The Court held that plaintiff failed to allege falsity with respect to the statements about the Company’s wage and retention issues because plaintiff repeatedly categorized certain alleged statements as false in a conclusory manner, without identifying facts that showed the statements were in fact false when made. The Court further held that plaintiff’s allegations with respect to certain alleged statements by defendants were misstated or contradictory. For example, plaintiff alleged that the Company’s CEO stated the Company was experiencing “record high retention rates,” when in fact the CEO had stated the Company was continuing to invest in retention programs to keep “high retention rates near record levels.”

    The Court similarly held that plaintiff failed to adequately allege falsity with respect to alleged statements in which defendants allegedly overstated the success of the Company’s remote optometry option—a work-from-home pilot program that the Company launched to combat some of the retention issues it was allegedly facing. Specifically, plaintiff repeatedly alleged that the Company “misleadingly emphasized” the growth of this initiative; however, the Court highlighted several disclosures in which defendants actually reported minimal, “incremental,” and “sequential” progress with the pilot initiative. Plaintiff also alleged that the Company’s pilot remote medicine program was “inefficient and flawed” and that defendants failed to take steps “to seriously implement” the program, which the Court held amounted, at most, to “an allegation of non-actionable corporate mismanagement, not securities fraud.”

    Finally, with respect to plaintiff’s allegations that the Company misleadingly stated that it was “well-positioned to navigate the rest of the pandemic and beyond,” the Court held that plaintiff failed to plead particularized facts that demonstrate why profitability was unsustainable or how the Company’s labor crisis and exam capacity constraints were allegedly different from what they disclosed to investors. The Court held that plaintiff, “in a conclusory fashion and with the benefit of hindsight, . . . criticized Defendants for their inaccurate predictions regarding the COVID-19 pandemic and its impact on the Company,” and that “Courts have routinely rejected this kind of hindsight pleading in the wake of the pandemic.”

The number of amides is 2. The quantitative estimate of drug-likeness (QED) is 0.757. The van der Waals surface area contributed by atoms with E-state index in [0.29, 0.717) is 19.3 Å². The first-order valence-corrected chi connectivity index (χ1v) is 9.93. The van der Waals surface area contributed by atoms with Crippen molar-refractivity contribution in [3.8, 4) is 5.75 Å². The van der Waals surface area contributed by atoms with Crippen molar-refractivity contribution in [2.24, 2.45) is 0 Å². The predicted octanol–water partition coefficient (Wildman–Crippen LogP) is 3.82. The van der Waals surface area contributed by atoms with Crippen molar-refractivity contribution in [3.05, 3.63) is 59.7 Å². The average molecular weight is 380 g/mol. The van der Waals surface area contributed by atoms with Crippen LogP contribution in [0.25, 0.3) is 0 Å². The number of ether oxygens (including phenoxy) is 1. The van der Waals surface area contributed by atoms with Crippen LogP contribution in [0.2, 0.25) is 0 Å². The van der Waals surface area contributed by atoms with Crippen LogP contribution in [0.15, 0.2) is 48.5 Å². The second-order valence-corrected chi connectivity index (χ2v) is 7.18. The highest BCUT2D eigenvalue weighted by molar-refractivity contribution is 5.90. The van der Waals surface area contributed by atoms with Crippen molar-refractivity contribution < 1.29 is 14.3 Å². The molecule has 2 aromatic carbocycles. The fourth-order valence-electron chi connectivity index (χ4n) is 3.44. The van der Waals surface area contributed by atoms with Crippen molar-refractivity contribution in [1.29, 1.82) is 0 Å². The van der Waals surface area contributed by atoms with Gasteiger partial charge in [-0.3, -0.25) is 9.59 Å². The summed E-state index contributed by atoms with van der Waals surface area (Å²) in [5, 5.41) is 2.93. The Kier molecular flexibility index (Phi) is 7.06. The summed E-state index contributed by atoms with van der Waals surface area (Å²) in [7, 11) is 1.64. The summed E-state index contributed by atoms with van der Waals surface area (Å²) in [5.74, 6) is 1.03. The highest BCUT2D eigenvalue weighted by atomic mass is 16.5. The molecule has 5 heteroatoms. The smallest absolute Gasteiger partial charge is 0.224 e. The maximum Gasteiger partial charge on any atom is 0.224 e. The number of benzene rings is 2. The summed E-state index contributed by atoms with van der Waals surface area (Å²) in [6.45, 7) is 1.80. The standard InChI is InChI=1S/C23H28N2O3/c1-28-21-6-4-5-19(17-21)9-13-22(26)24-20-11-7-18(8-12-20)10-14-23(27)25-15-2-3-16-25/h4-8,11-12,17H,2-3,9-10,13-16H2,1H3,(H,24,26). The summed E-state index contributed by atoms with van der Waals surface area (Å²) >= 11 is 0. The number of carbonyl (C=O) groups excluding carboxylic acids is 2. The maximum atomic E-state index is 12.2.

Turning to the issue of scienter, the Court held that plaintiff could not establish that defendants acted with the required state of mind in making the allegedly false statements about the Company’s labor shortage and future outlook by simply alleging that defendants received reports and attended meetings discussing recruiting, retention, and exam capacity, because plaintiff “never alleged particularized facts demonstrating how the content of those metrics, reports, or calls differed materially from what was contemporaneously disclosed by the Company.” 

    Having found no primary liability under Section 10(b), the Court dismissed plaintiff’s derivative claim under Section 20(a) against the Individual Defendants. The Court did not grant leave to amend, holding plaintiff’s request, which was imbedded in the last sentence of its opposition brief was not raised properly, and that, in any event, any amendment would be futile.